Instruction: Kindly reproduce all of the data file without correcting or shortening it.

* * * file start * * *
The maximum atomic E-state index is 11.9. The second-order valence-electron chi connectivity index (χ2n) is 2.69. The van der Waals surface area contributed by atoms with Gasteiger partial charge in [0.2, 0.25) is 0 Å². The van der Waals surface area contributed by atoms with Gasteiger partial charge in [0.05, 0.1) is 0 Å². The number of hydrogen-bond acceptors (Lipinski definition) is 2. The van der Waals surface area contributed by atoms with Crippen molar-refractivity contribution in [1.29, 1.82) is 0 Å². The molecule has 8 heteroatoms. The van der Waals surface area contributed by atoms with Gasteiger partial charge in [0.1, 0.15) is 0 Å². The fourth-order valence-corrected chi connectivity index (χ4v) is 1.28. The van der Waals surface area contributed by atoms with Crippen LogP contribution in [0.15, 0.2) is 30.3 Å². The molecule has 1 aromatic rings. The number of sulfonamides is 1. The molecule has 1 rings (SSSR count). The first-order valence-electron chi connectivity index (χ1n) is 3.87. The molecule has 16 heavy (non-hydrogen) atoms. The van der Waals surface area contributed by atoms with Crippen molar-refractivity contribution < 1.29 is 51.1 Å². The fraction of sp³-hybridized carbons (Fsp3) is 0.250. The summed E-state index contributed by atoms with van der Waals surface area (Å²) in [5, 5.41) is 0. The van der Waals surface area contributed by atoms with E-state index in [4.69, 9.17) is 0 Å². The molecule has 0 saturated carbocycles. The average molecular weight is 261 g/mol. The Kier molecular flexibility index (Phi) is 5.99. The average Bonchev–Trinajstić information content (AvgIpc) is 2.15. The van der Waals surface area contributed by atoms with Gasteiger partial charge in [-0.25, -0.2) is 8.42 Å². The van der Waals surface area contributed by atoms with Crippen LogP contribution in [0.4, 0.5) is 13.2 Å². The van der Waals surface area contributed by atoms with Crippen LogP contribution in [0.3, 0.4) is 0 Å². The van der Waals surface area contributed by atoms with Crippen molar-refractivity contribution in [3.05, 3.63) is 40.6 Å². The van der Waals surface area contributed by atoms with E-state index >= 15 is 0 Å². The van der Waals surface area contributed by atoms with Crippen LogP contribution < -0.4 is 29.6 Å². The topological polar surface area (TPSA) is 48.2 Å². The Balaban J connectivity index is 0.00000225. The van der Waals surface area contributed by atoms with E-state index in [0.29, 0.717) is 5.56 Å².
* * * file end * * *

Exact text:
The maximum atomic E-state index is 11.9. The second-order valence-electron chi connectivity index (χ2n) is 2.69. The van der Waals surface area contributed by atoms with Gasteiger partial charge in [0.2, 0.25) is 0 Å². The van der Waals surface area contributed by atoms with Gasteiger partial charge in [0.05, 0.1) is 0 Å². The number of hydrogen-bond acceptors (Lipinski definition) is 2. The van der Waals surface area contributed by atoms with Crippen molar-refractivity contribution in [1.29, 1.82) is 0 Å². The molecule has 8 heteroatoms. The van der Waals surface area contributed by atoms with Gasteiger partial charge in [0.1, 0.15) is 0 Å². The fourth-order valence-corrected chi connectivity index (χ4v) is 1.28. The van der Waals surface area contributed by atoms with Crippen LogP contribution in [0.15, 0.2) is 30.3 Å². The molecule has 1 aromatic rings. The number of sulfonamides is 1. The molecule has 1 rings (SSSR count). The first-order valence-electron chi connectivity index (χ1n) is 3.87. The molecule has 16 heavy (non-hydrogen) atoms. The van der Waals surface area contributed by atoms with Crippen molar-refractivity contribution < 1.29 is 51.1 Å². The fraction of sp³-hybridized carbons (Fsp3) is 0.250. The summed E-state index contributed by atoms with van der Waals surface area (Å²) in [5, 5.41) is 0. The van der Waals surface area contributed by atoms with E-state index in [4.69, 9.17) is 0 Å². The molecule has 0 saturated carbocycles. The average molecular weight is 261 g/mol. The Kier molecular flexibility index (Phi) is 5.99. The average Bonchev–Trinajstić information content (AvgIpc) is 2.15. The van der Waals surface area contributed by atoms with Gasteiger partial charge in [-0.25, -0.2) is 8.42 Å². The van der Waals surface area contributed by atoms with Crippen LogP contribution in [0.4, 0.5) is 13.2 Å². The van der Waals surface area contributed by atoms with Crippen LogP contribution in [0.3, 0.4) is 0 Å². The van der Waals surface area contributed by atoms with Crippen molar-refractivity contribution in [3.05, 3.63) is 40.6 Å². The van der Waals surface area contributed by atoms with E-state index >= 15 is 0 Å². The van der Waals surface area contributed by atoms with Crippen LogP contribution < -0.4 is 29.6 Å². The topological polar surface area (TPSA) is 48.2 Å². The Balaban J connectivity index is 0.00000225. The van der Waals surface area contributed by atoms with E-state index in [0.29, 0.717) is 5.56 Å².